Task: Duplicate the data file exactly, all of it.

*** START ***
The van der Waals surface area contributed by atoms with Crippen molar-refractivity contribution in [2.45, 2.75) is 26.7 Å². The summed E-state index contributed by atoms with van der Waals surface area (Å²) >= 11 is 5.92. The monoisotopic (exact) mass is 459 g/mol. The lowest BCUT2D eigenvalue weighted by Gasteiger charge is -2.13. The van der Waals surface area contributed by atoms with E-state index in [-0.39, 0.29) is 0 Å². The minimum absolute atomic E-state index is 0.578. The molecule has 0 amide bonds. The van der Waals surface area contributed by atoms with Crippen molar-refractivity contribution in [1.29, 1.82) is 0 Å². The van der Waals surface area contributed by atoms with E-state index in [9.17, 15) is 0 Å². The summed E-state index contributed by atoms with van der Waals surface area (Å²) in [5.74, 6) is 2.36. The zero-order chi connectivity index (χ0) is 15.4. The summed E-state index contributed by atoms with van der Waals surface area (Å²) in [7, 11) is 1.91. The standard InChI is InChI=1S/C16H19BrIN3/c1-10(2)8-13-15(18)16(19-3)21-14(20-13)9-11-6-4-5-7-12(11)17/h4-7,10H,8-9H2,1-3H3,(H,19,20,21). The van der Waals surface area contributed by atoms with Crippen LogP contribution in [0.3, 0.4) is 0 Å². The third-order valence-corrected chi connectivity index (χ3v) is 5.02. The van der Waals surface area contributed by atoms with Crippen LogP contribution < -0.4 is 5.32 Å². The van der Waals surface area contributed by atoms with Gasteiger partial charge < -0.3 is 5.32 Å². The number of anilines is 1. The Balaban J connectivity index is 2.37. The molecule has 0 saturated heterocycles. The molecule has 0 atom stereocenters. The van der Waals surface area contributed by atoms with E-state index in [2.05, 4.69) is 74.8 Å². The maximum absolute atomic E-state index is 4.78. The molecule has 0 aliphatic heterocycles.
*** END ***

The van der Waals surface area contributed by atoms with Crippen molar-refractivity contribution in [2.45, 2.75) is 26.7 Å². The summed E-state index contributed by atoms with van der Waals surface area (Å²) >= 11 is 5.92. The monoisotopic (exact) mass is 459 g/mol. The lowest BCUT2D eigenvalue weighted by Gasteiger charge is -2.13. The van der Waals surface area contributed by atoms with E-state index in [-0.39, 0.29) is 0 Å². The minimum absolute atomic E-state index is 0.578. The molecule has 0 amide bonds. The van der Waals surface area contributed by atoms with Crippen molar-refractivity contribution in [1.29, 1.82) is 0 Å². The van der Waals surface area contributed by atoms with E-state index in [9.17, 15) is 0 Å². The summed E-state index contributed by atoms with van der Waals surface area (Å²) in [5.74, 6) is 2.36. The zero-order chi connectivity index (χ0) is 15.4. The summed E-state index contributed by atoms with van der Waals surface area (Å²) in [7, 11) is 1.91. The standard InChI is InChI=1S/C16H19BrIN3/c1-10(2)8-13-15(18)16(19-3)21-14(20-13)9-11-6-4-5-7-12(11)17/h4-7,10H,8-9H2,1-3H3,(H,19,20,21). The van der Waals surface area contributed by atoms with Crippen LogP contribution in [0.3, 0.4) is 0 Å². The third-order valence-corrected chi connectivity index (χ3v) is 5.02. The van der Waals surface area contributed by atoms with Crippen LogP contribution < -0.4 is 5.32 Å². The van der Waals surface area contributed by atoms with Gasteiger partial charge < -0.3 is 5.32 Å². The number of anilines is 1. The Balaban J connectivity index is 2.37. The molecule has 0 saturated heterocycles. The molecule has 0 atom stereocenters. The van der Waals surface area contributed by atoms with E-state index in [2.05, 4.69) is 74.8 Å². The maximum absolute atomic E-state index is 4.78. The molecule has 0 aliphatic heterocycles.